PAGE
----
ST. LOUIS -- The hard part, Joe Kelly must have figured, would come out on the mound, pitching against his former teammates, matched up against his best friend in the game.
He was wrong.
Kelly's homecoming to St. Louis, just six days after being dealt to Boston with Allen Craig for John Lackey at last week's deadline, became an emotional event even before the game started.
As he walked out to, and then back from, the bullpen prior to the delayed start of Wednesday's night game at Busch Stadium, the St. Louis fans saluted him with applause.
"That was crazy,'' said Kelly. "Definitely hard to put in words. I mean, I got a whole standing ovation before I started stretching. The Cardinal fans and the people here are so incredibly awesome. I can't thank them enough for that. That was awesome. My heart started beating fast and I just tried to keep it together.''
They did so again in the bottom of the first when he took the mound, and then again, in the top of the third when he led off.
"There were some emotions there,'' acknowledged Kelly. "After that first inning, I realized it was just pitching again. It's like pitching in the playoffs -- you get really excited, but once you let go of the ball, it's just pitching again from there.''
Just pitching? If that's what it was, it worked. Kelly limited the Cards to just three hits over seven innings, and while he didn't qualify for the win, gave the Red Sox the opportunity to edge his old team, 2-1.
"Joe was outstanding,'' raved John Farrell. "(He threw) three quality pitches for strikes. After the first couple of base hits in the first inning, he settles down. He used his full repertoire, particularly his curveball, which I thought was a very good pitch for him. He was seemingly very easy to the bottom of the strike zone and kept the ball on the ground.
"I thought overall, he was very strong.''
Kelly had struggled in his last four starts for St. Louis, but his Red Sox debut was a thing of beauty. He mixed his pitches better and other than a leadoff double to Matt Carpenter to start the game and a fly ball to the warning track by Jhonny Peralta in the fifth were about the only hard-hit balls against him all night.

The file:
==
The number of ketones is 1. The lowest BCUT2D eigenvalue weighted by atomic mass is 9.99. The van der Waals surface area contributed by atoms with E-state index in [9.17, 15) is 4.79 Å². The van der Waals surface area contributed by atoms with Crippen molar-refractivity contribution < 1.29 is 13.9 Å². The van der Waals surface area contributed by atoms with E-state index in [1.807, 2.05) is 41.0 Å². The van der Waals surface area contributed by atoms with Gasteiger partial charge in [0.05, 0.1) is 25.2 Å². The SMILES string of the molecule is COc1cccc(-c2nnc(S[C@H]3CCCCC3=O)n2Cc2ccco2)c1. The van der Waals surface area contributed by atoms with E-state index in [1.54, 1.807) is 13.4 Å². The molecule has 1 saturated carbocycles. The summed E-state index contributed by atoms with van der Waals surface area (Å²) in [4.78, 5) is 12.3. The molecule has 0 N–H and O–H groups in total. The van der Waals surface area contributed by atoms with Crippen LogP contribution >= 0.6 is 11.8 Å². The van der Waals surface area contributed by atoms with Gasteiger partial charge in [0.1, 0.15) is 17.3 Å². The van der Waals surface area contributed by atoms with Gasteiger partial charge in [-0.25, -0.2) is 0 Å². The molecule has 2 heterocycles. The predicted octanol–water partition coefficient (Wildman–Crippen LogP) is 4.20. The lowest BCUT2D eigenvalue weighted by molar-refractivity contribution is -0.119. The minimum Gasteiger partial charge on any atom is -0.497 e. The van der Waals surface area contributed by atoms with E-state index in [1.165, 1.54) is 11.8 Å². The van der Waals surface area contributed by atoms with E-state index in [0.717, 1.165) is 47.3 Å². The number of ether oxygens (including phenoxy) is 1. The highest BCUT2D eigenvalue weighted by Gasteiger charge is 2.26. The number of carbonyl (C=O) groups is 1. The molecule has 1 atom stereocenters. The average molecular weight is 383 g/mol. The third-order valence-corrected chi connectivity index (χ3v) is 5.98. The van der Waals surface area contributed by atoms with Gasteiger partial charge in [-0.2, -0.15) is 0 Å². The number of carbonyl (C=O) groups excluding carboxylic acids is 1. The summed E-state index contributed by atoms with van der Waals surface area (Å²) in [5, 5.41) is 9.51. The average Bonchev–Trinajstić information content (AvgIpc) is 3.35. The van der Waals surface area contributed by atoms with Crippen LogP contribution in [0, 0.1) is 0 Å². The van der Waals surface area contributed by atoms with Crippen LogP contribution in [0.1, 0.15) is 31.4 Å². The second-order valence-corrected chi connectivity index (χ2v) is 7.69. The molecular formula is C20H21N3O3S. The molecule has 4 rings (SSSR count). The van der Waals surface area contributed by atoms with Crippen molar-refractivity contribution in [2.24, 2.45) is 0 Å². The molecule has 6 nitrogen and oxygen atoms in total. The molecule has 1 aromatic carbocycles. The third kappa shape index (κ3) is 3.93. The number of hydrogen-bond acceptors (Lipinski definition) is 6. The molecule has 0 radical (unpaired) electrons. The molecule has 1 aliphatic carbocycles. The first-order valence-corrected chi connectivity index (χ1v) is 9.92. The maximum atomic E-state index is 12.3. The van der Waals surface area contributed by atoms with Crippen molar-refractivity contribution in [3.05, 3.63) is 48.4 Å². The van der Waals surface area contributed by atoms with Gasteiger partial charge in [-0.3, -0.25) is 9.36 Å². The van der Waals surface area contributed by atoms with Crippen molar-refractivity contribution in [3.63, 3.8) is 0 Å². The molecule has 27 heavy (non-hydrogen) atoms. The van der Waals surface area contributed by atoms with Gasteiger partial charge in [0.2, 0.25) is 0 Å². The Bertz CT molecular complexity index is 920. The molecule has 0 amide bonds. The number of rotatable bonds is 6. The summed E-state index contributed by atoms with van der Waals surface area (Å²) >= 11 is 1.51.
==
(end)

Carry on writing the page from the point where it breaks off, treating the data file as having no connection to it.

"I just wanted to go out there and pitch as best as I can,'' said Kelly. "When we got ahead and fell behind 1-0 or 2-1, we put an emphasis on throwing the breaking ball and the changeup. They were both good pitches. I think mixing in pitches like that is going to be going to be huge for me (instead) of going out there and hucking fastballs and trying to make them hit the ball on the ground.''
He overcame a shot off his thigh on a comebacker by OScar Taveras in the fourth.
"It definitely hurt,'' said Kelly. "It left some seams there (from the imprint of the ball) and some swelling, but I didn't want to come out that game. (The discomfort) was there every time I threw the ball, but I didn't want to come out of there. It was my first start for the Red Sox and I wanted to go out there and gut it out.''
The Cardinals, of course, were eminently familiar with Kelly and he with them, so there wasn't much of an edge to either side. It was about execution.
"Scouting reports are so advanced at this level,'' he said, "facing my former team or facing another team, I see the tendencies and what players like to hit. But ultimately, I like to just pitch to my strengths.''
Which, on this night, once he got past his emotions, were considerable.